What Is White Coal?
Coal is commonly thought of as the dark black rock-like substance that fills the sky with smoke when burned. White coal, also called bio coal, is completely different; for starters, it is better for the environment because no toxic residue results from creating or using white coal. White coal is made by taking trees, plants and agricultural waste such almond shells and drying the plant material. It is used in many applications by many industries and is easily renewable. Aside from being cleaner than regular coal, bio coal also yields more energy and has lower moisture.
To create white coal, all that is needed is plant material and a fire over which to dry the material. The most common materials used to make bio coal are leaves, trees, almond and groundnut shells, and cotton stalks. Industries normally do this in large drying mechanisms that yield a large amount of bio coal. Unlike regular coal, which requires binders and other substances to make the coal usable as an energy source, bio coal does not require any additional substances.
After being dried, the material used to create bio coal is formed into a cylindrical shape, the standard for bio coal production. The formation is not assisted by any chemicals. It is made using powerful mechanical presses.
The uses for white coal are as varied as black coal uses. It is used in homes for heat and cooking, and by many industries that need or produce energy. Anywhere coal is used, bio coal can be substituted. White coal comes from plant waste and material, meaning it is a renewable resource.
Sulfur content is a large problem with regular coal. Bio coal produces no sulfur and, therefore, no pollution when used. Sulfur can also make black coal difficult to store or be around, but white coal does not have this problem.
Another consideration from an air pollution standpoint is the ash created when burning a substance. The ash level in bio coal is usually in a range of 2 percent to 10 percent. This percentage is very low, especially when compared to traditional coal's range of 20 percent to 40 percent ash content when burned.
The energy produced by any substance is measured in kilocalories (kcal). Bio coal is able to produce around 3,800 kcal to 4,500 kcal when used. Black coal typically produces from 3,000 kcal to 3,500 kcal. Combustion also is more uniform in bio coal than in regular coal, making it ideal for applications where the heat has to cover a wide area.
@amsden2000 - We might not have room to switch exclusively to white coal, but maybe we could combine it with solar and water energy sources to add up to everything else. You are very right about businesses -- if they can't make even more money than they do, they aren't going to change.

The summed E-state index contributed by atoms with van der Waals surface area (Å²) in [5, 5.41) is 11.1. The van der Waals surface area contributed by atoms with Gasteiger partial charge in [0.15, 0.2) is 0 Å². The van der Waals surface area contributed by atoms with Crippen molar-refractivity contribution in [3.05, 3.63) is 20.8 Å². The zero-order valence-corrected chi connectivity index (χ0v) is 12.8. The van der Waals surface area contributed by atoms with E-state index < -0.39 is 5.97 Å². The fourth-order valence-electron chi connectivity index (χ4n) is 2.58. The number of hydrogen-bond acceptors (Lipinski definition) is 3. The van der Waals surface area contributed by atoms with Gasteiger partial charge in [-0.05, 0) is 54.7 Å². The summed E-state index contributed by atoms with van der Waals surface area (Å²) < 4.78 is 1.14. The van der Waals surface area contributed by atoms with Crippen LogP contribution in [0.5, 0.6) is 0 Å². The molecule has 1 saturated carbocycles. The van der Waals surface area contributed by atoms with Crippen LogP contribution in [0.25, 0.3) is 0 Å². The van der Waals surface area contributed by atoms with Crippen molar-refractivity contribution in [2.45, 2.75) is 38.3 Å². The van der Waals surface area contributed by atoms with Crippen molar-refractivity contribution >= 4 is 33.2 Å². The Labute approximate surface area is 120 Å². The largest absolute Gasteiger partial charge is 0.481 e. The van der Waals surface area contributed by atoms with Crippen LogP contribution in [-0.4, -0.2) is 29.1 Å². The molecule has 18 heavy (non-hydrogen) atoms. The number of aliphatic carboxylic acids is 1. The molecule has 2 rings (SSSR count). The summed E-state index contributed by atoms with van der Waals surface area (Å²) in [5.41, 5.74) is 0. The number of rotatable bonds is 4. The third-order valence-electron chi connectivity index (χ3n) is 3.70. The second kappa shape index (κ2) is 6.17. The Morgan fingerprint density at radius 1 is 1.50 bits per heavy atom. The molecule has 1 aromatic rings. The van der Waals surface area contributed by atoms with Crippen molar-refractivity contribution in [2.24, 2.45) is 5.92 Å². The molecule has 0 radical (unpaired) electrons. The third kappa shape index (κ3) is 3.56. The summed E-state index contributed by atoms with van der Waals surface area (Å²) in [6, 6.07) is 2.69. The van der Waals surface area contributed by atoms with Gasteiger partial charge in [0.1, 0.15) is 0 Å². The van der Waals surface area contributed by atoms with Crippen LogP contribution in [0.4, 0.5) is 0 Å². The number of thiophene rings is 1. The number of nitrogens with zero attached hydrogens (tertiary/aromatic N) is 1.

White coal is a greener alternative to black coal, but it's still not 100% clean -- no power source is. Doing less damage is of course better, but solar and water energy sources are even cleaner than white coal. We should try to focus on them first, than white coal.
@zeak4hands - The biggest problem that is arising from green and renewable energy sources are two things. One, if the producers can't make more money than they make off of coal energy -- they aren't going to switch.
Two, we just don't have enough space to produce food and green energy sources. The production end of growing and processing all of that biomass is going to be extensive -- not to mention, it will cut into our food growing space.
There just isn't enough room for both right now. So that's what I think we should work on first -- making space.
White coal should be called white gold. It burns like regular coal but it's a green solution to coal power, in my opinion. Since white coal is made out of biomass -- as in, plants -- it is not a limited resource. It is possible to grow new plants for white coal production.
Black coal is going to run out someday -- and our whole society is based on the power it produces. 50% of America's power comes from black coal. We should be try to make as much white coal as possible and not burned through the last of our coal. White coal is cheap and it is far less harmful to the environment -- what are we waiting for?
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